NEW YORK (Reuters) – CVS Health Corp (CVS.N) and Aetna Inc (AET.N) top executives on Monday defended their planned merger to Wall Street analysts and investors who questioned the near-term impact on profits of the $69 billion deal to combine the pharmacy and drug benefit manager with the No. 3 U.S. health insurer.
CVS and Aetna announced on Sunday that they had reached an agreement, two months after talks between the companies were first reported.
Investors gave the deal – which envisions $750 million in savings in 2020 at the earliest – a lukewarm reception. Aetna rose 1 percent, or $1.92, to $183.22 and CVS fell 3.5 percent, or $2.62, to $72.52.
CVS’s immediate earnings-per-share outlook dimmed a bit with the deal: the company said during the conference call it would cancel share buybacks and its upcoming analyst meeting, where it would have given 2018 financial projections. It also outlined increased debt costs to finance the biggest deal of the year.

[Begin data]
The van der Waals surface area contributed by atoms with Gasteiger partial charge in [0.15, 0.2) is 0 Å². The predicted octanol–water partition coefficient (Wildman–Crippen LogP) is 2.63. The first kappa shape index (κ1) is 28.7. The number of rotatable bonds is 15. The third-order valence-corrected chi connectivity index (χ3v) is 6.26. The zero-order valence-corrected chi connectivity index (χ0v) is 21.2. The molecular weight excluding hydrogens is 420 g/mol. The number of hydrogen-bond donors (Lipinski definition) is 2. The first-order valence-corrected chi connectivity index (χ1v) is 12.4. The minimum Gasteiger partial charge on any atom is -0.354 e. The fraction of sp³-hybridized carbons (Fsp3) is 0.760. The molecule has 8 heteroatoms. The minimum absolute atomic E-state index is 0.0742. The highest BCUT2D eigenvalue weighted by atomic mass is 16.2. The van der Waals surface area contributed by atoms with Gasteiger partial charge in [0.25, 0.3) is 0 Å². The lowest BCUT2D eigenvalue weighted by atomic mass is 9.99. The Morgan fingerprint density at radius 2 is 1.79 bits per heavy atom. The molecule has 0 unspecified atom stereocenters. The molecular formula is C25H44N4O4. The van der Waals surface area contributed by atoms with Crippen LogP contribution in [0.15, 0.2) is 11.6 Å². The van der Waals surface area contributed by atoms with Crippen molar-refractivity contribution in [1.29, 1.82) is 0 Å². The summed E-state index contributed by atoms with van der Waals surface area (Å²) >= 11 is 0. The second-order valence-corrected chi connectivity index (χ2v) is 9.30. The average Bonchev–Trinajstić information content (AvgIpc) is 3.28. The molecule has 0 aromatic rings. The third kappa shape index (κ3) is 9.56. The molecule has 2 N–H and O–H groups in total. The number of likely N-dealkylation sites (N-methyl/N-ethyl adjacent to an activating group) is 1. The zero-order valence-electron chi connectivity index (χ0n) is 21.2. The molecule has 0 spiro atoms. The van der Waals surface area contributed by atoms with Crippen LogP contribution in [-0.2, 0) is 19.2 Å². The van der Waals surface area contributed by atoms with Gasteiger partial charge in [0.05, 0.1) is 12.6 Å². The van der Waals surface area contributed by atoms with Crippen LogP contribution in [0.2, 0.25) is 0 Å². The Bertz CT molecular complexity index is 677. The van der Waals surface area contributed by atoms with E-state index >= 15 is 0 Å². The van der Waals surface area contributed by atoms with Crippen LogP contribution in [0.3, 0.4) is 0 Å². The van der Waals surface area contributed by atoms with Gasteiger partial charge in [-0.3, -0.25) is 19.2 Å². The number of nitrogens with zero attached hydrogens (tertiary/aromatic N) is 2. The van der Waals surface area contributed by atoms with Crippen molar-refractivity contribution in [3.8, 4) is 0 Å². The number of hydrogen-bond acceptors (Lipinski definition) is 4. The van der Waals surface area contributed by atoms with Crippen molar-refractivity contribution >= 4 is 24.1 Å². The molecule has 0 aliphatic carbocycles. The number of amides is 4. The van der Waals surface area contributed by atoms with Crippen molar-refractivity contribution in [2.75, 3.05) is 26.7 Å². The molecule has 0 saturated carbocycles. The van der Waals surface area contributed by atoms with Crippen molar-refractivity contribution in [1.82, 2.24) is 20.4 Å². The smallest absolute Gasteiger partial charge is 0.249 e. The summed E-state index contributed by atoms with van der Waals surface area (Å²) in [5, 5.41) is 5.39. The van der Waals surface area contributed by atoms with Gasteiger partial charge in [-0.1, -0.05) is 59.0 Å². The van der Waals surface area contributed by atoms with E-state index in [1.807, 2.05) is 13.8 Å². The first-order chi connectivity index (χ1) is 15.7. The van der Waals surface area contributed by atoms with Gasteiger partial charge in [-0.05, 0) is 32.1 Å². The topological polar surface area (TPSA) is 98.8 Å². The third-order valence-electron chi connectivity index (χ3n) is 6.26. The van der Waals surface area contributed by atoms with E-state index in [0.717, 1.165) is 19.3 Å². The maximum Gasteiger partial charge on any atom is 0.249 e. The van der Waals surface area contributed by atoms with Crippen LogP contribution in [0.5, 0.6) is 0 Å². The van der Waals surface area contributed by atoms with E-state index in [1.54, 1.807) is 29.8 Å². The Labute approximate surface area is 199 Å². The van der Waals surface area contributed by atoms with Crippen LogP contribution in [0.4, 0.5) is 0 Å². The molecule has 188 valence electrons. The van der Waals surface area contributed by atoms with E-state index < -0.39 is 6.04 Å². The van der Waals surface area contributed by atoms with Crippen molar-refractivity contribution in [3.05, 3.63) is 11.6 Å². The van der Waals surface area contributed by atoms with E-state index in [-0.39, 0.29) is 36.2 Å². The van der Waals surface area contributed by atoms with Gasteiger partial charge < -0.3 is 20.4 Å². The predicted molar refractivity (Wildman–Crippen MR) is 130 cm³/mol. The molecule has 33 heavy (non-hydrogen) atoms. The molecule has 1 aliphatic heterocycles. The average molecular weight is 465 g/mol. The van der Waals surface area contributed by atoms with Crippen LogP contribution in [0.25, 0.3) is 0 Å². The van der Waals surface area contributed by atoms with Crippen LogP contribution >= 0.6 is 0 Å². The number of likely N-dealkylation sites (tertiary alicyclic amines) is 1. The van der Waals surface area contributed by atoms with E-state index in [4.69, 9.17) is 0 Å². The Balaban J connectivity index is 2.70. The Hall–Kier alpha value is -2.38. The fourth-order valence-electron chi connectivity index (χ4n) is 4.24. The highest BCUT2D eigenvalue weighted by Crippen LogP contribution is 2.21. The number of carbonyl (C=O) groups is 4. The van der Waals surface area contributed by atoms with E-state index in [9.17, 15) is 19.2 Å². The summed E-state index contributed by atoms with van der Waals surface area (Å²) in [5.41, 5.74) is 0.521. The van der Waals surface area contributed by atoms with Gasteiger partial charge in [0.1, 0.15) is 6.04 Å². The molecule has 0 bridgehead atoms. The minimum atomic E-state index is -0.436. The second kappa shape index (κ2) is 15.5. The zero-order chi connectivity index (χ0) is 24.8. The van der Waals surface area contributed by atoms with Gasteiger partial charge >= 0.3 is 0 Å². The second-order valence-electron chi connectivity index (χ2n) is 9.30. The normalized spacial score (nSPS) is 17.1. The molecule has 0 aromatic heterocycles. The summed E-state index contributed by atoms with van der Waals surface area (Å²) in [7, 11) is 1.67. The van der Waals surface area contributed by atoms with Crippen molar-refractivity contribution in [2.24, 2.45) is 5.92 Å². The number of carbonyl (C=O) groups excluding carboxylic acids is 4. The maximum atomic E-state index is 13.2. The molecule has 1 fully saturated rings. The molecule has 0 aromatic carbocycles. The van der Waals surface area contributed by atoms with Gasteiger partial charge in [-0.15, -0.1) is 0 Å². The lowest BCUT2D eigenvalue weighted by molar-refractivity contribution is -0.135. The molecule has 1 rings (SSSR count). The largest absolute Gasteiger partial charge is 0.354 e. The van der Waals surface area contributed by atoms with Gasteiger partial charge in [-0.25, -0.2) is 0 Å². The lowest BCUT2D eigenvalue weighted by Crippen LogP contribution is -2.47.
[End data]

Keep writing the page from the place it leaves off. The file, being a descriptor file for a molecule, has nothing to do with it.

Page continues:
The assumption is that next year’s CVS earnings will be less than Wall Street currently foresees, Gabelli Funds portfolio manager Jeff Jonas said.
Strategically, he said, the deal has growth opportunities in its long-term plan to drive customers into CVS’ MinuteClinics and offer more health services there. “Financially, though, it’s really a stretch,” he said.
Leerink analyst Ana Gupte said that investors were increasingly skeptical, but that the deal would probably move forward and only face some regulatory scrutiny and asset sale requirements.
CEOs DEFEND DEAL
During a conference call with analysts, Aetna’s top executive Mark Bertolini said that the companies, who were already working together on pharmacy benefits and to expand MinuteClinics, are merging in order to realize the full benefits of the combination. The $750 million in near-term savings comes in part from eliminating corporate redundancies. Long-term healthcare cost savings will occur as they move healthcare functions into CVS stores.
“Owner economics matter here,” Bertolini said when asked by a Wall Street analyst why the two companies did not simply partner.
CVS CEO Larry Merlo said the deal would save money for consumers and payers, including the federal government, which pays for the Medicare insurance program from older adults and the disabled and the Medicaid program for the poor.
Reporting by Caroline Humer; Editing by Chizu Nomiyama and Nick Zieminski